You are NOT who you think you are.

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When we are born our identity, at it’s most fundamental, is defined by our gender, a date, a place and our parent(s). Perhaps, added to this, comes our biometrics, our race and even a name. After that things start getting more complicated on a daily, monthly, yearly basis until, in our adult years as our social interactions increase, our identity is defined by a huge volume of detailed data which would fill a large filing cabinet.

The way this data is maintained, updated, accessed and used (or abused) in itself affects our ever evolving identity, our persona, for good or bad.

Historically, identity data was held by church, state and the individual. During the 20th Century, enabled by technology, this mushroomed to result in an average of 1,000 data controllers spending millions collecting information about the average individual and, inevitably, mistakes have been made.

Whether these mistakes are trivial or significant, inconvenient or malicious, the result is that to many people and organisations ‘you are not who you think you are’.

You are the sum of what you are, what you have and what you know. These define your physical being, your assets and responsibilities and your mental abilities. Of course these attributes can be further segmented to a highly granular level of detail and this is precisely what has happened resulting in 1,000 different filing cabinets (databases) tracking every movement, purchase and comment you make – every year, month, day, hour.

So, to many people and organisations today ‘you are who they think you are’ and they act accordingly –that is the crux of the problem.

·         Your detailed information held on 1,000 different databases – and growing.

·         Likely that your data is out-of date, inaccurate, incomplete and inappropriate

·         Difficult and expensive for you to find, access, check and correct your data

·         Your data increasingly at risk of being sold, cloned and/or stolen and abused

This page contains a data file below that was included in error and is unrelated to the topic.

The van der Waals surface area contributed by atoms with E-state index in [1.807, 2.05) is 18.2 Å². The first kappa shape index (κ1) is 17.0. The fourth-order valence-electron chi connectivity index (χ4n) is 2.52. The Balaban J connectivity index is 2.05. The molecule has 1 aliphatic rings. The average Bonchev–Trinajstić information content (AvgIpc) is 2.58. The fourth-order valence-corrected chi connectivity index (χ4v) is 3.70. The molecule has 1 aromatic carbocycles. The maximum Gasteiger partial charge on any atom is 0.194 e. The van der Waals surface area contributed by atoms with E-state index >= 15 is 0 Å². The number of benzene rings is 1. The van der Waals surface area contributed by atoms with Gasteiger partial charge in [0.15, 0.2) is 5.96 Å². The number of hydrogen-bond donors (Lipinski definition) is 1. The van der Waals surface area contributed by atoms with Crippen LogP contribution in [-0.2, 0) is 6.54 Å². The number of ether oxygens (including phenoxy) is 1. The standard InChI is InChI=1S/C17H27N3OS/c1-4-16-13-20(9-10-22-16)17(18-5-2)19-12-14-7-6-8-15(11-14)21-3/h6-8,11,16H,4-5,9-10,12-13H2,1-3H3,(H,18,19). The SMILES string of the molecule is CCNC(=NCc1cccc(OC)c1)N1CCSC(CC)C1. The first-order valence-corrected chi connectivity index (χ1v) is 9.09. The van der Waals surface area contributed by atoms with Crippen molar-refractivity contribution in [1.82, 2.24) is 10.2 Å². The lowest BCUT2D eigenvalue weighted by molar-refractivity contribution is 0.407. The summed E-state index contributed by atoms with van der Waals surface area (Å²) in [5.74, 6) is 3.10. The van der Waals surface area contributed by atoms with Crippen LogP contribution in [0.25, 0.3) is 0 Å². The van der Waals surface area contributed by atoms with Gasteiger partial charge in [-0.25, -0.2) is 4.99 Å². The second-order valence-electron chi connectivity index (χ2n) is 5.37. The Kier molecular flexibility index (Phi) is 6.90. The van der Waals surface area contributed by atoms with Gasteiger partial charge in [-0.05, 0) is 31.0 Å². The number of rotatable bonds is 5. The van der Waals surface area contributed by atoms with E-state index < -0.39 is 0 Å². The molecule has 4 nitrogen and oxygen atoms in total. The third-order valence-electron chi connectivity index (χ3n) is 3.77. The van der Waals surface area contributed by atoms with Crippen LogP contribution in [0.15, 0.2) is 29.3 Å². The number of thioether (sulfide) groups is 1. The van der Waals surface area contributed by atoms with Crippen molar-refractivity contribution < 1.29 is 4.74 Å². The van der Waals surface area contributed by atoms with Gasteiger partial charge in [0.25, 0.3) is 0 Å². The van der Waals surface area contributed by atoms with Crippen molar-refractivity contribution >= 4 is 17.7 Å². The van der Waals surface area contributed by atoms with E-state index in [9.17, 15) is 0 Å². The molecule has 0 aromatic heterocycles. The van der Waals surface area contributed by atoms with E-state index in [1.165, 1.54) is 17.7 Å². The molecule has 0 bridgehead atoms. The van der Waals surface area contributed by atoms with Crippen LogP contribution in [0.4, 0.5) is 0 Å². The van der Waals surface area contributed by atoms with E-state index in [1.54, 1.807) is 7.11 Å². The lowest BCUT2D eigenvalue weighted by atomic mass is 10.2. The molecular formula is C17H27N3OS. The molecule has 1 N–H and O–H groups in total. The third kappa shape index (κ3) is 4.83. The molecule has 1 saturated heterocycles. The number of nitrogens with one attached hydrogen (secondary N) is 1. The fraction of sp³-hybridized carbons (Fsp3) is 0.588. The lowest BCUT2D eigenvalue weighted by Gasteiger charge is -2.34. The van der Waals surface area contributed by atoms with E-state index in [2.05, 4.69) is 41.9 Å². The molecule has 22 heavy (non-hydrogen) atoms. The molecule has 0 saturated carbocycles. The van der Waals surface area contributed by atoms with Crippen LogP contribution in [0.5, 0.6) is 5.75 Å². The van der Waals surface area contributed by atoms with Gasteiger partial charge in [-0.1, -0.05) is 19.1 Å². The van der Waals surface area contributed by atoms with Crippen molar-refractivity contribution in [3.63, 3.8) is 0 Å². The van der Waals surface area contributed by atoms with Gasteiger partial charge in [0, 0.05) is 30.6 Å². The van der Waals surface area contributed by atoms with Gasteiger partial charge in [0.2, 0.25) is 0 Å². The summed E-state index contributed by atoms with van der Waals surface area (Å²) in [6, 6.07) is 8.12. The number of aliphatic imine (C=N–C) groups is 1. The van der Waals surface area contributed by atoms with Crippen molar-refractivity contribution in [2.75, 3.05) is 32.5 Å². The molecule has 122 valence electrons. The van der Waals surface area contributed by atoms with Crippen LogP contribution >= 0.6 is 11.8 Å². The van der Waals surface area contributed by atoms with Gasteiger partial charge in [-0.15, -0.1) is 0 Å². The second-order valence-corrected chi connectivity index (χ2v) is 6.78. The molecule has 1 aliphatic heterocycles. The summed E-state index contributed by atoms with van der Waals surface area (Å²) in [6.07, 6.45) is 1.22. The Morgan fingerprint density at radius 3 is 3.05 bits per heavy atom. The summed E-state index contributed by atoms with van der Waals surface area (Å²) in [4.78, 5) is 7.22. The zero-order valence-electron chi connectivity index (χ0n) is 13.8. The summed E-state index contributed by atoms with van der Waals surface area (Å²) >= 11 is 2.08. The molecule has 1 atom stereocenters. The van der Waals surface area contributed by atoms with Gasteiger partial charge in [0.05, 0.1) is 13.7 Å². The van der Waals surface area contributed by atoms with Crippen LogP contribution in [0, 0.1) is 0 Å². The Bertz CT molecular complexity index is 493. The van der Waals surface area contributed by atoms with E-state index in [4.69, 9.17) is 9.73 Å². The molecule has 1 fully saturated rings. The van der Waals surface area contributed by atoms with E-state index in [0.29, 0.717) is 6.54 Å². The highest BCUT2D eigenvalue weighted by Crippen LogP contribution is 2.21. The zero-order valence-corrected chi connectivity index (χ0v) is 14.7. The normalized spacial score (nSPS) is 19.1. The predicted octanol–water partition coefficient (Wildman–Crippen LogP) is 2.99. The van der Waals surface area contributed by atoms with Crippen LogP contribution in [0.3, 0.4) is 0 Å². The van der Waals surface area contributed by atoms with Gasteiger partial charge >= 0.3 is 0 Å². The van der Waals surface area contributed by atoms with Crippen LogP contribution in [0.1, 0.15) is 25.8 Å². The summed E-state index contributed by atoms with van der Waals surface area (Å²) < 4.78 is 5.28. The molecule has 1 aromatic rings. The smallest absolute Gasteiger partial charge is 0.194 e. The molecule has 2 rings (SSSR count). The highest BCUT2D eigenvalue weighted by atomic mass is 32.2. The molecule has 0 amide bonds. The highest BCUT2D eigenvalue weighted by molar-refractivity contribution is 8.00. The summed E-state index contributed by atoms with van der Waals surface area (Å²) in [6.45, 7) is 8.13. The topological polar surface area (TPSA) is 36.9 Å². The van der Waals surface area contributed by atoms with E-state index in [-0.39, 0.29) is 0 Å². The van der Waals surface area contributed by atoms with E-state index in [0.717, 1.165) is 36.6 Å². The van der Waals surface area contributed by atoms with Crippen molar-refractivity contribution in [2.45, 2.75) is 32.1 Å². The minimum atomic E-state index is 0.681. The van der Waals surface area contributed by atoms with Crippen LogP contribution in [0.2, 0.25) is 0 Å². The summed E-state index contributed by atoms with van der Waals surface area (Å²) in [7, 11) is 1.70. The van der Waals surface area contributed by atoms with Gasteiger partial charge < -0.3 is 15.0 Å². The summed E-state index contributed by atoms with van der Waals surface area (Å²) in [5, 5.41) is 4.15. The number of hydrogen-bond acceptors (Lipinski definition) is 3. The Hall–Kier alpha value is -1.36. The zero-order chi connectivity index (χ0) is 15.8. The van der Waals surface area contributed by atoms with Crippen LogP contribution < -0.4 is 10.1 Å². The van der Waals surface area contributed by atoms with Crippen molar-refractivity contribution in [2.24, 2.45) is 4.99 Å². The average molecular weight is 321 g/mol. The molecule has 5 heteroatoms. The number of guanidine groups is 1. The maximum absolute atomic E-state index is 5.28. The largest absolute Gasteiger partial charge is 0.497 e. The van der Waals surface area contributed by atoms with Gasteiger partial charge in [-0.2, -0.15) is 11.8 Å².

·         Mistakes result in financial and/or reputational loss to you, the individual

Fighting fire with fire, you need to use technology to redress these issues created by technology albeit that the original responsible intention was to ‘make life better’.

·         Your identity and detailed information maintained and stored on your secure database accessible to you ‘any time, any place, any where’.

·         You have a complete record of what data you have shared with whom and for what reason.

·         Your data is only shared with organisations with whom you wish to interact ‘under your control, with your consent, for your benefit’.

But, resolving these issues is not enough – you want to turn liabilities into assets, risks into opportunities, losses into profit.

Your details are at risk because they have value and, at the moment, beyond some reward points, you are getting none of it.

Now ‘you are who you think you are’ – what you are, what you have and what you know has even more value. It is up-to-date, complete and, with your consent, available to appropriate organisations who can respond with relevant information and services to meet your requirements ‘to your benefit’. Your accurate information is your asset. It has value whether divulged anonymously or attributed, as an individual or as an aggregated database, for single use or continual access. Organisations will pay you for your permission to access this valuable information ‘under your control, with your consent, for your benefit’.

Life’s better when you are in control – PAOGApeople are in control.

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